Love and books,
Debby.

BOOK REVIEW–And After Many Days

Title: And After Many Days
Author: Jowhor Ile
Publisher: Tim Duggan books
Review
The book traces the Utu family in PortHarcourt, Nigeria. The setting of the conflict period is 1995. It’s an interesting tale of children growing up in a privileged middle class family in Nigeria. The oldest son, seventeen year old Paul gets missing and we’re confronted with a personal loss and on a larger scale, political loss.
Political loss as evidenced by failure in virtually all sectors of the society. I think it’s despairing that the challenges faced back then in Nigeria, mostly as a result of political failure are all very much present in this day – even worse. The plot is rich and devastating. It however doesn’t hit you badly until the climax.
And after many days lends credence to the voice about the Niger Delta crisis in Nigeria; the development of the crisis and it’s impact (oil spills, gas flares, western oil companies arrival, the humiliating and harrowing experiences the military forces the members of the community through, the desecration of all indigenous land and even streams by the companies) – all from an insider’s point of view.
There’s also an exposure to the way the military government ran things at that time.
Jowhor is deserving of his award in the Etisalat prize for fiction in 2017. He is a delicate story-teller. This is his debut novel. The book employs a seamless technique of moving back and forth through time. The book has an intriguing and hooking opening, coupled with the author’s timeless and endearing way of describing events. It’s written in a third person omniscient perspective.
The characters are absolutely believeable and they draw the reader in. I think most Nigerians would relate with the upbringing of the Utus children. This book takes you back in time to your childhood.
One last credit: it had me checking the dictionary for the meaning of some words. What else can I ask for?
Excerpts

“You might be carrying a document instructing you to be sold and you won’t know it. Won’t read and can’t read would land you in the same place”

God forbid!” He spat out. He looked like the sort of man for whom all strong emotions came out looking like anger. Ajie couldn’t tell if he was angry that Paul was missing or angry with Paul for going missing or whether he was angry at all. Whichever way, it was clear his sympathy was with Ma “

“But whatever there was to know about desire and it’s cost was beyond Ajie then. He was at that time completely passionate and pure. He imagined himself, his brother, and his sister to be people who would shoot into the world and burn, fiery arrows set free by their parents from their home here at number 11. they would love greatly and do useful things. Bbi would become rich and important and build houses and hospital for the poor. Paul would simply change the world”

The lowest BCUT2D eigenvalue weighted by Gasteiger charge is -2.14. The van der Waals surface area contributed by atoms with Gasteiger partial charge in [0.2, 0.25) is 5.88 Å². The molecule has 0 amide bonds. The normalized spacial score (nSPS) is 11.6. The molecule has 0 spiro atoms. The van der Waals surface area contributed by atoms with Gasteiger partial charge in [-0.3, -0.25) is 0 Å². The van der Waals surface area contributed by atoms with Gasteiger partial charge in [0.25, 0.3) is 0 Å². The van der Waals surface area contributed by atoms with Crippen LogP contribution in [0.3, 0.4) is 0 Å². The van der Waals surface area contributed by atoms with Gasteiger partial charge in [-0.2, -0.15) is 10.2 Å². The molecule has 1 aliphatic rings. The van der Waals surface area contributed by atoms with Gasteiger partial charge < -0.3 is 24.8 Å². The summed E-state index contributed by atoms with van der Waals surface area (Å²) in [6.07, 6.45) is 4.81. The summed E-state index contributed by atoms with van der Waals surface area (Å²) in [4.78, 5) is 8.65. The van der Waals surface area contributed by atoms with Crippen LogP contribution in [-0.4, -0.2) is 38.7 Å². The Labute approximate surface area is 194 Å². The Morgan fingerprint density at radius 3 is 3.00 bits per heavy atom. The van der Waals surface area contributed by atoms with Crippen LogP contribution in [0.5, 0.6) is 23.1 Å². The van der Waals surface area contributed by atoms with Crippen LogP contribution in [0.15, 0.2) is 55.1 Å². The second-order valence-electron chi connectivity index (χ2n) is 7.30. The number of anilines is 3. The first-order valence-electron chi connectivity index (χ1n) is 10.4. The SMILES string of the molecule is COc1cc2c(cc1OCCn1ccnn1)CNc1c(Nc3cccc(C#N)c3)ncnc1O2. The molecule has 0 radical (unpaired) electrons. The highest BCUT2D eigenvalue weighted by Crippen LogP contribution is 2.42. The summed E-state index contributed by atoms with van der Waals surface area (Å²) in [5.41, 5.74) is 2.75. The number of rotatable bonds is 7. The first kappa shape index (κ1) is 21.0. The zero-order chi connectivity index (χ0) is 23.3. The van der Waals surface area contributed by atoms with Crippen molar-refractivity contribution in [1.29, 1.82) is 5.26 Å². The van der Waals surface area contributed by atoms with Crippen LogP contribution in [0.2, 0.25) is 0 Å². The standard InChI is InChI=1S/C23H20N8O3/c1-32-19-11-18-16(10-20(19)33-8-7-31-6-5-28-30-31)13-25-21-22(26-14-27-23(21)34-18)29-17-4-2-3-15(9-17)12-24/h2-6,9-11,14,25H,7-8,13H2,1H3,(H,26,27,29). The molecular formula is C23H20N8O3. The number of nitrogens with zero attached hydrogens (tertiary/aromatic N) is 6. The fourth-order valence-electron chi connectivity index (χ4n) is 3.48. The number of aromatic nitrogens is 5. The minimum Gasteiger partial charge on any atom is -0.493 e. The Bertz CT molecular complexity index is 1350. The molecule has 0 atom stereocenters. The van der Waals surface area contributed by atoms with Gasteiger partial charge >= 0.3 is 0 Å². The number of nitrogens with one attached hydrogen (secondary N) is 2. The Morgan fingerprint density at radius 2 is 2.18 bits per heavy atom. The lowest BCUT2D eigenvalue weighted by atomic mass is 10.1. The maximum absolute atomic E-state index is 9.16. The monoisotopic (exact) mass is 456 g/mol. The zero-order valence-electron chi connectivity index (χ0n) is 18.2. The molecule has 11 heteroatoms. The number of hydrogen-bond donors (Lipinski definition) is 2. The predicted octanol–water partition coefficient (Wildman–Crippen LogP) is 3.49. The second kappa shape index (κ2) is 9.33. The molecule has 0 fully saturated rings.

“When misfortune befalls you, people secretly blame you. Ajie noticed this. People can’t help it. They do it so they can believe it won’t happen to them. They haven’t done whatever it is you did to deserve this suffering.”

I like this book. I generously give it 5stars.
P.s for the those who’ve read the book: what do you think of Bendic and Ma’s parenting style?
Yours sincerely,
Debby.
So tell me, what do you think?

BOOK REVIEW–HOMEGOING

Title: HOMEGOING
Author: Yaa Gyasi
Publisher/publication date: Alfred A. Knopf/2016
ISBN: 9781101947142
Pages: 310 pages(my copy)
Blurb
Two half-sisters, Effia and Esi, are born into different villages in eighteenth-century Ghana. Effia is married off to an Englishman and lives in comfort in the palatial rooms of cape coast castle. Unbeknownst to Effia, her sister, Esi, is imprisoned beneath her in the castle’s dungeons, sold with thousand s of others into the Gold Coast’s booming slave trade, and shipped off to America, where her children and grandchildren will be raised in slavery.
One thread of Homegoing follows Effia’s descendants through centuries of warfare in Ghana, as the Fante and Asante nations wrestle with the slave trade and British colonization.
The other thread follows Esi and her grandchildren into America. From the plantations of the south to the civil war and the great migration, from the coal mines of Pratt city, Alabama, to the jazz clubs and dope houses of twentieth century Harlem, right up through the present day, Homegoing makes history visceral, and captures, with singular and stunning immediacy, how the memory of a captivity came to be inscribed in the soul of a nation.